Freud's methods of treatments focused on facing your fears and working through them slowly. Working through problems slowly with the use of psychology was a new school of thought to the armed forces in World War I. They believed that the soldier / patient was "an unruly child that must be educated with a firm hand" (Binneveld 114). Some, however, believed differently. Dr. W.H.R. Rivers was, in fact, "the most prominent representative of the psychoanalytical approach" (Binneveld 116). Rivers' job was to cure the soldiers so that they could go back to the front. He felt that therapy was the best way to heal the minds of the soldiers. The treatment he performed at Craiglockhart aimed "at bringing out in the open again traumatic experiences that had been repressed and teaching the patient to live with these experiences" (Binneveld 118). The ideas, theories, and works of Freud were behind this aim.
Freud is mentioned several times in Regeneration to show how strong Freud's influence is and how this influence is perceived by both doctors and patients. Barker's first reference to Freudian Psychology is a sarcastic one. It is spoken by a patient named Anderson, a surgeon who can't stand the sight of blood. He calls Rivers a "Freudian Johnnie" (Barker 29). This derogatory term helps to convey the anger that Anderson feels about being ill. It also conveys a sense of disdain that he feels for the Freudian form of treatment. Rivers responds to Anderson's beliefs of Freud being about nudity, snakes, and corsets as being "misconceptions" (Barker 31). Rivers perceives the snake to possibly represent medicine, referring to the snake as the one on the "caduceus badge of the RAMC which he [Anderson] wore on his tunic" (29). Rivers is a psychoanalyst who believes in many of the theories and ideas of Freud. The only problem Rivers seems to have with Freud is his emphasis on sex and wish fulfillment. It is through this non-sexual interpretation that Rivers reveals his psychoanalytic self which accompanies his Freudian self. Despite this question of Freud's emphasis on sex, Rivers is a true psychoanalyst. He uses psychoanalysis to help all of his patients.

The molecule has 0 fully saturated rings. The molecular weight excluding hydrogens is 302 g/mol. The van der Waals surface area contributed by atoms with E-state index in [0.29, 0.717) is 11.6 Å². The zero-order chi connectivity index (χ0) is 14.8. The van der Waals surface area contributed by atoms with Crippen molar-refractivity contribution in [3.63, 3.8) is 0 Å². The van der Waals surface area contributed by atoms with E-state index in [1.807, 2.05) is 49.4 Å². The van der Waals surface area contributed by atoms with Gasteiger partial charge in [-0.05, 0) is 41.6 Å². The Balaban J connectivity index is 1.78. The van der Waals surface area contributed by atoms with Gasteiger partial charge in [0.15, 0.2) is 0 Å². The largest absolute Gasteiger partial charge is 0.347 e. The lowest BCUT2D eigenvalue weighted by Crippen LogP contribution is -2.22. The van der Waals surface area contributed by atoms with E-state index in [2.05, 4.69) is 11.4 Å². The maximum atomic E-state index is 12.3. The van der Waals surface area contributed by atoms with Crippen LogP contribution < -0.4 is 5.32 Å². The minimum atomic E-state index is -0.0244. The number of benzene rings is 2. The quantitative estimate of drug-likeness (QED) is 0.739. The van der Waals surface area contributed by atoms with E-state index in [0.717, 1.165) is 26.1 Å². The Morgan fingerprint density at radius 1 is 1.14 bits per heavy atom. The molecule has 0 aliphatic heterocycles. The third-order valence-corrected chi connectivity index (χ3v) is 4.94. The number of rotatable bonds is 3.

By using psychoanalysis, Rivers is able to help many of his patients rebuild their lives and regain the balance that they lost. Billy Prior, like many of the patients, arrives at Craiglockhart as just a remnant of his former self when suffering from these nightmares. It is Rivers' job to restore the delicate balance of his life. This delicate balance of life and the frailty of the human condition caused by an unbalance is a constant theme in Regeneration. We first meet Prior in chapter five. He is a 22-year-old Second-Lieutenant who is mute, yet who has such terrific nightmares that he keeps his roommate up at night. From what we are told of Prior, he resembles nothing of his former young and vibrant self. The balance of his life has been upset by the death of a fellow soldier and the frailty of the human condition is evident. Rivers' only hope to bring back Prior's original self is through psychoanalytic therapy. Unlike Yealland who, later, treats a mute patient with electric-shock therapy, Rivers uses psychoanalysis. Rivers eventually decides to try a psychoanalytic method of hypnosis which does reveal Prior's reason for breakdown. After finding the reason for Prior's breakdown, only talking and facing the truth can help Prior to move on and consider a life with Sarah. The balance of his life is eventually regained.